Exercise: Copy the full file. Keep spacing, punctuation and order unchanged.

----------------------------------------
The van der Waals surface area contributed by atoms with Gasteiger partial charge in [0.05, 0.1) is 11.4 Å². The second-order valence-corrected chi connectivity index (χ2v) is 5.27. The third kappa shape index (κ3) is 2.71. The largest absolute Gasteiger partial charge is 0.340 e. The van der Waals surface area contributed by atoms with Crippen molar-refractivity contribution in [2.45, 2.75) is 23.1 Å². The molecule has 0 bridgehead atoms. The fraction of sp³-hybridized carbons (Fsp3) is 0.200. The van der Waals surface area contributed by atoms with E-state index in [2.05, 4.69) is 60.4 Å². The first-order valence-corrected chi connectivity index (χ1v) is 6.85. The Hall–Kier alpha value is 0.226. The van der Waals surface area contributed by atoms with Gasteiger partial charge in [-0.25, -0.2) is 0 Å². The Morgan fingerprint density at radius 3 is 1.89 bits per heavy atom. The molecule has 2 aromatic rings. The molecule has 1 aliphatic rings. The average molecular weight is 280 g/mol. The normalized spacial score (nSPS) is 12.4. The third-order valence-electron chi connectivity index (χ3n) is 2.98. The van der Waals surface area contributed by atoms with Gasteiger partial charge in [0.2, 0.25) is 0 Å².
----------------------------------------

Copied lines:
The van der Waals surface area contributed by atoms with Gasteiger partial charge in [0.05, 0.1) is 11.4 Å². The second-order valence-corrected chi connectivity index (χ2v) is 5.27. The third kappa shape index (κ3) is 2.71. The largest absolute Gasteiger partial charge is 0.340 e. The van der Waals surface area contributed by atoms with Crippen molar-refractivity contribution in [2.45, 2.75) is 23.1 Å². The molecule has 0 bridgehead atoms. The fraction of sp³-hybridized carbons (Fsp3) is 0.200. The van der Waals surface area contributed by atoms with E-state index in [2.05, 4.69) is 60.4 Å². The first-order valence-corrected chi connectivity index (χ1v) is 6.85. The Hall–Kier alpha value is 0.226. The van der Waals surface area contributed by atoms with Gasteiger partial charge in [-0.25, -0.2) is 0 Å². The Morgan fingerprint density at radius 3 is 1.89 bits per heavy atom. The molecule has 2 aromatic rings. The molecule has 1 aliphatic rings. The average molecular weight is 280 g/mol. The normalized spacial score (nSPS) is 12.4. The third-order valence-electron chi connectivity index (χ3n) is 2.98. The van der Waals surface area contributed by atoms with Gasteiger partial charge in [0.2, 0.25) is 0 Å².